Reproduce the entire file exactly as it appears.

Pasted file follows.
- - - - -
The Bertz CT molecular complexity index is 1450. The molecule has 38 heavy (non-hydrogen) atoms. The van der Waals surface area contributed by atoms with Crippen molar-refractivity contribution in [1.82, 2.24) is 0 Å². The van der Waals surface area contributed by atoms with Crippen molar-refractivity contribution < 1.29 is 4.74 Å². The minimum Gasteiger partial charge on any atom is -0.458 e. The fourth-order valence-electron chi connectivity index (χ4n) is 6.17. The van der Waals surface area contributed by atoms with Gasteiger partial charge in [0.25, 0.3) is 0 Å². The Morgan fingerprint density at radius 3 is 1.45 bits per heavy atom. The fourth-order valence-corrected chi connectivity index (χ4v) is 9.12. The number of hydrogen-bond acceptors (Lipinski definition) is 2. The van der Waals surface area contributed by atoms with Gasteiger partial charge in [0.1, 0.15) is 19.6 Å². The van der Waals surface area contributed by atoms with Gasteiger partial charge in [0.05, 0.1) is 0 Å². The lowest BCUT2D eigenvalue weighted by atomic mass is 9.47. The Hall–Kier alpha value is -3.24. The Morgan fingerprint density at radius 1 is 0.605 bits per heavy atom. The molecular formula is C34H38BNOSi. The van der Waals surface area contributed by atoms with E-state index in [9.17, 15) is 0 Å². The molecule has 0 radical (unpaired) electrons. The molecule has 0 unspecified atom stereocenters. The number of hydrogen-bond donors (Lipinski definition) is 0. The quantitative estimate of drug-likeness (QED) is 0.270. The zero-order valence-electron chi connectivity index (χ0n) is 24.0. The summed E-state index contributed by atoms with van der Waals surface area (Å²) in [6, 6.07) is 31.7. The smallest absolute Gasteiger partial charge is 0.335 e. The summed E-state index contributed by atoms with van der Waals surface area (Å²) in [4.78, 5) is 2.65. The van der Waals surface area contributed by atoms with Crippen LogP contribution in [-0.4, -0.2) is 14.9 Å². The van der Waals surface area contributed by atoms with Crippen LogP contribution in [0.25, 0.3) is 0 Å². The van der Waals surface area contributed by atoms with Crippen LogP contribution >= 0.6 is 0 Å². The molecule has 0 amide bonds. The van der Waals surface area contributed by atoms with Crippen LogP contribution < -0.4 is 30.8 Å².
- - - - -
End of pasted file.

The Bertz CT molecular complexity index is 1450. The molecule has 38 heavy (non-hydrogen) atoms. The van der Waals surface area contributed by atoms with Crippen molar-refractivity contribution in [1.82, 2.24) is 0 Å². The van der Waals surface area contributed by atoms with Crippen molar-refractivity contribution < 1.29 is 4.74 Å². The minimum Gasteiger partial charge on any atom is -0.458 e. The fourth-order valence-electron chi connectivity index (χ4n) is 6.17. The van der Waals surface area contributed by atoms with Gasteiger partial charge in [0.25, 0.3) is 0 Å². The Morgan fingerprint density at radius 3 is 1.45 bits per heavy atom. The fourth-order valence-corrected chi connectivity index (χ4v) is 9.12. The number of hydrogen-bond acceptors (Lipinski definition) is 2. The van der Waals surface area contributed by atoms with Gasteiger partial charge in [0.1, 0.15) is 19.6 Å². The van der Waals surface area contributed by atoms with Gasteiger partial charge in [0.05, 0.1) is 0 Å². The lowest BCUT2D eigenvalue weighted by atomic mass is 9.47. The Hall–Kier alpha value is -3.24. The Morgan fingerprint density at radius 1 is 0.605 bits per heavy atom. The molecular formula is C34H38BNOSi. The van der Waals surface area contributed by atoms with E-state index in [9.17, 15) is 0 Å². The molecule has 0 radical (unpaired) electrons. The molecule has 0 unspecified atom stereocenters. The number of hydrogen-bond donors (Lipinski definition) is 0. The quantitative estimate of drug-likeness (QED) is 0.270. The zero-order valence-electron chi connectivity index (χ0n) is 24.0. The summed E-state index contributed by atoms with van der Waals surface area (Å²) in [6, 6.07) is 31.7. The smallest absolute Gasteiger partial charge is 0.335 e. The summed E-state index contributed by atoms with van der Waals surface area (Å²) in [4.78, 5) is 2.65. The van der Waals surface area contributed by atoms with Crippen LogP contribution in [-0.4, -0.2) is 14.9 Å². The van der Waals surface area contributed by atoms with Crippen LogP contribution in [0.25, 0.3) is 0 Å². The van der Waals surface area contributed by atoms with Crippen LogP contribution >= 0.6 is 0 Å². The molecule has 0 amide bonds. The van der Waals surface area contributed by atoms with Crippen LogP contribution < -0.4 is 30.8 Å².